Negro is the name of an artist's drawing medium, consisting of black pencil lead often encased in a wooden or paper tool. Its history and uses are common knowledge among illustrators and historians interested in illustrative art. The word "Negro", translates to "black" in Spanish and Italian, and is a term commonly used to describe artists' media and pigments that are black or dark in color.

Negro (surname)

The surnameNegro may refer to:

  • Alfonso Negro (1915-1984), American-born Italian footballer
  • Benedikt Negro, German mime, clown and actor best known for his lead performance in Cirque du Soleil's O
  • Del Negro (active 1972), Spanish film actor
  • Fred Negro (born 1959), Australian satirist and musician
  • Maikol Negro (born 1988), Italian footballer
  • Paolo Negro (born 1972), Italian footballer and manager

Usage examples of "negro".

He took his eyes off the Negro and looked over the rest of the Acme Mud Bath.

When the negro colleges first opened, there was a glow of enthusiasm, an eagerness of study, a facility of acquirement, and a good order that promised everything for the future.

Negroes who had received sentences of death for rape, and asserted that, at least in capital cases, where the defendant is unable to employ counsel and is incapable adequately of making his own defense because of ignorance, illiteracy, or the like, it is the duty of the court, whether requested or not, to assign counsel for him as a necessary requisite of due process of Law.

It was estimated that before the adjournment of Congress more than a thousand negroes and many white Unionists had been murdered in the South, without even the slightest attempt at prosecuting the murderers.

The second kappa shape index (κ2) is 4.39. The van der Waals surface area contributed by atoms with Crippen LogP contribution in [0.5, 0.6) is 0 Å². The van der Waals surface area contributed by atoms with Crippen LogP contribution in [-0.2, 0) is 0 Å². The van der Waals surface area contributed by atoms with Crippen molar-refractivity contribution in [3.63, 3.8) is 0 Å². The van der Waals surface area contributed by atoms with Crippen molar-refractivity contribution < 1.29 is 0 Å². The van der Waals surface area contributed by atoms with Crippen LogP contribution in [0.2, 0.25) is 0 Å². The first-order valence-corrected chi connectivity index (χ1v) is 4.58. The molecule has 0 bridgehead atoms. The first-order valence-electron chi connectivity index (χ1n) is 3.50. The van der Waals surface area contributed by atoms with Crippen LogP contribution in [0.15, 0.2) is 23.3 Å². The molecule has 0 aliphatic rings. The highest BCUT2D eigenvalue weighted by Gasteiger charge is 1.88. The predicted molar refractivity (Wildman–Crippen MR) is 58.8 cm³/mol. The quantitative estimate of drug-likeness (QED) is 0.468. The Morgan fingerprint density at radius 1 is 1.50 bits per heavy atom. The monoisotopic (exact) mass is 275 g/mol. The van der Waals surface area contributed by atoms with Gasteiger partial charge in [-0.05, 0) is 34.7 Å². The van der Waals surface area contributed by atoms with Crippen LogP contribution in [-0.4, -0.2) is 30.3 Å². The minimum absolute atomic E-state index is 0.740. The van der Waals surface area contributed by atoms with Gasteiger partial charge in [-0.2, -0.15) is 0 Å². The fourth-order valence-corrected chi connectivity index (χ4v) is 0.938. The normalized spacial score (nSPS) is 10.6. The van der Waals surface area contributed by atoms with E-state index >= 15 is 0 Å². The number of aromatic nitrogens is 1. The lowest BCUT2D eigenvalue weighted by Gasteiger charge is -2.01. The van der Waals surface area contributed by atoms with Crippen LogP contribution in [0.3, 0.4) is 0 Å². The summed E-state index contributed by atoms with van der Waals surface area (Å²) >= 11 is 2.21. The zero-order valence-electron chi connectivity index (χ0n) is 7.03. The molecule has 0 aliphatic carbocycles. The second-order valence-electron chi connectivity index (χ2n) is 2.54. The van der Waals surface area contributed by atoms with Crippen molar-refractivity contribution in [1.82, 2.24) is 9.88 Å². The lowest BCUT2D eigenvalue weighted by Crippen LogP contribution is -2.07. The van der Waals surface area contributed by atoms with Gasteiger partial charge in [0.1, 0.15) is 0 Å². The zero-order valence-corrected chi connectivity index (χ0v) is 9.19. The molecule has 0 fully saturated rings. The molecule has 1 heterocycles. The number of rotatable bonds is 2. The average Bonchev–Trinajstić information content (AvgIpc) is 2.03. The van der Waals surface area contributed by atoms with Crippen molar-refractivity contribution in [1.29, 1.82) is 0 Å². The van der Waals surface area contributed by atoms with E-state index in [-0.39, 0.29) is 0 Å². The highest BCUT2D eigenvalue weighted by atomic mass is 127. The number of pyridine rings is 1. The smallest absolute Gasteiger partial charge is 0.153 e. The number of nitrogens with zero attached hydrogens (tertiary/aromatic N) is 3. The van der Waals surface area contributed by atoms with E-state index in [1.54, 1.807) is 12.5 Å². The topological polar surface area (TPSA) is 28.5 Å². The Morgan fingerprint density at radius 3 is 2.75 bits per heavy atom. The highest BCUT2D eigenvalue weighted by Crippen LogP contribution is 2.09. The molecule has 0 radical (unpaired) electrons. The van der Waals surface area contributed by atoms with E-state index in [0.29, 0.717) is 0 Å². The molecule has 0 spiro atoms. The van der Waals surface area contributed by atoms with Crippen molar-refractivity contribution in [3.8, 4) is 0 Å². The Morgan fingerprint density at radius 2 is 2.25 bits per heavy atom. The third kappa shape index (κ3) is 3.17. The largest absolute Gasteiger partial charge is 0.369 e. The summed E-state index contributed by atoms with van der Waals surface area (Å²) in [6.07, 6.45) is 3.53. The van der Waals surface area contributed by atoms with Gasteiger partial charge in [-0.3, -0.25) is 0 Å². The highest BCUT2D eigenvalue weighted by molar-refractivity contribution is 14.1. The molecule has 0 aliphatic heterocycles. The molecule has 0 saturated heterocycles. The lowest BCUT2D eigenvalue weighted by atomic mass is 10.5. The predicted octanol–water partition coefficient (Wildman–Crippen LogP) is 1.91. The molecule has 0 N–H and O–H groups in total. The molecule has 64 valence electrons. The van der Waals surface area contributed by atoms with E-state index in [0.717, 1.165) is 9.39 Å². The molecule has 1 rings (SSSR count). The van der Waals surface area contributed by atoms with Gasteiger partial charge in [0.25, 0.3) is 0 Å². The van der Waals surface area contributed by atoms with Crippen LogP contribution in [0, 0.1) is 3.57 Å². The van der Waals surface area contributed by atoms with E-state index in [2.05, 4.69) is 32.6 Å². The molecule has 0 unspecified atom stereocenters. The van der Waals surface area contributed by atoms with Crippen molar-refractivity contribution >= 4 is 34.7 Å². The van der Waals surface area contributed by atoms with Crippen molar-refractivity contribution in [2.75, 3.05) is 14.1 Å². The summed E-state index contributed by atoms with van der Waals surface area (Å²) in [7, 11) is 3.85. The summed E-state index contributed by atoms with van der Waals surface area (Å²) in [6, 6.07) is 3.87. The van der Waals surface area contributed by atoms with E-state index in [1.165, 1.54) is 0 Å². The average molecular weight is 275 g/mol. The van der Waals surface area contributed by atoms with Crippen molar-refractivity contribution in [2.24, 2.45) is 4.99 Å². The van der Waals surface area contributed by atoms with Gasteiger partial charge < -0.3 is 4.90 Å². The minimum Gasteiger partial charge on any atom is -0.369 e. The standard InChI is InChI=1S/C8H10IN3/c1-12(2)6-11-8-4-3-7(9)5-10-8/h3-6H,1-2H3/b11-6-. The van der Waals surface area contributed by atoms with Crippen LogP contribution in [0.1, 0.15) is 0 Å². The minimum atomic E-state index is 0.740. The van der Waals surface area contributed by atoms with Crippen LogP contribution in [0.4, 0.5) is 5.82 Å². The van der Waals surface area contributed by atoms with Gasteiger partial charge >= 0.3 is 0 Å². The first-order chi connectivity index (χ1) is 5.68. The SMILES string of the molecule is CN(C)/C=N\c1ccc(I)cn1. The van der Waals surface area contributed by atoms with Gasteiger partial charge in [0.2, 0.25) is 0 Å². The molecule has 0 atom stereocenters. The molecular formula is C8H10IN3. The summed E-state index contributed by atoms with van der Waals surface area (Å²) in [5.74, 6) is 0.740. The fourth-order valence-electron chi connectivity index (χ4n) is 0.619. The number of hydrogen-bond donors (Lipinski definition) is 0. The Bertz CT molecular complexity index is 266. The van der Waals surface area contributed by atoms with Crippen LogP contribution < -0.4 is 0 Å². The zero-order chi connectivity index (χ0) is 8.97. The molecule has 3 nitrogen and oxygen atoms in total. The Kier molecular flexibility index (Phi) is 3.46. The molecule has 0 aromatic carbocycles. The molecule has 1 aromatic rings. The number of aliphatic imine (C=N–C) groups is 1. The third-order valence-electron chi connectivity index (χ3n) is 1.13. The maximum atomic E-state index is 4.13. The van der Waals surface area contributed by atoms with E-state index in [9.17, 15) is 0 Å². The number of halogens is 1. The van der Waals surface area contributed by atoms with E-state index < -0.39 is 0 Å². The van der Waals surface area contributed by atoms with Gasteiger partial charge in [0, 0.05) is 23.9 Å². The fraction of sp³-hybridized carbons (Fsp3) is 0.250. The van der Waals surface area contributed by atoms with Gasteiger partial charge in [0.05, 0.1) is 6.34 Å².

When the War of 1812 closed sentiment with regard to the army had made but little advancement, and consequently no place in the service was left for Negro soldiers.

Neb and Pencroft, on whom the functions of cooks naturally devolved, to the one in his quality of Negro, to the other in that of sailor, quickly prepared some broiled agouti, to which they did great justice.

The fire was lighted, and Neb and Pencroft, on whom the functions of cooks naturally devolved, to the one in his quality of Negro, to the other in that of sailor, quickly prepared some broiled agouti, to which they did great justice.

Let the boy who wants to be a farmer carry with him the memory of successful Negro farmers and of a Negro who knew enough about scientific agriculture to teach him to compete with the best white farmers in the country.

But in the South, where Negro labor is plenty and agriculture is the chief occupation, the Negro will always have a practical monopoly, and his opportunities in all the trades in the North, as well as in the South, will increase in proportion as he becomes an educated, thrifty, law-abiding land-owner.

Negroes of the South by agriculture and domestic service are probably better than are enjoyed by any other class of people in the world.

In 1903 in a suit charging that the registration procedure prescribed by statute was fraudulently designed to prevent Negroes from voting, the Court, in an opinion written by Justice Holmes, refused to order the registration of an allegedly qualified Negro, on the whimsical ground that to do so would make the Court a party to the fraudulent plan.

That we moved your big soft body with allegedly not enough notice and that east-side school you cried over and that Negro research resource librarian there with the hair out to here that.

Well, did you know, Doctor, that the bone-cells though particularly the alveolar or tooth-process cells of the three races, Negro, Chinese and White man, show themselves to be shaped differently when viewed in the hyper-microscope?

To the west rose the laval peak of Ancon Hill, sitting above the blend of modern and Spanish colonial buildings, above the busy new roads and the ancient maze of alleys and bazaars, above the living pot-pourri of Mestizos and Negroes, Chinese, Hindus and Europeans.

Chomel quotes the case of a very apathic old soldier, whose skin, without any appreciable cause, became as brown as that of a negro in some parts, and a yellowish-brown in others.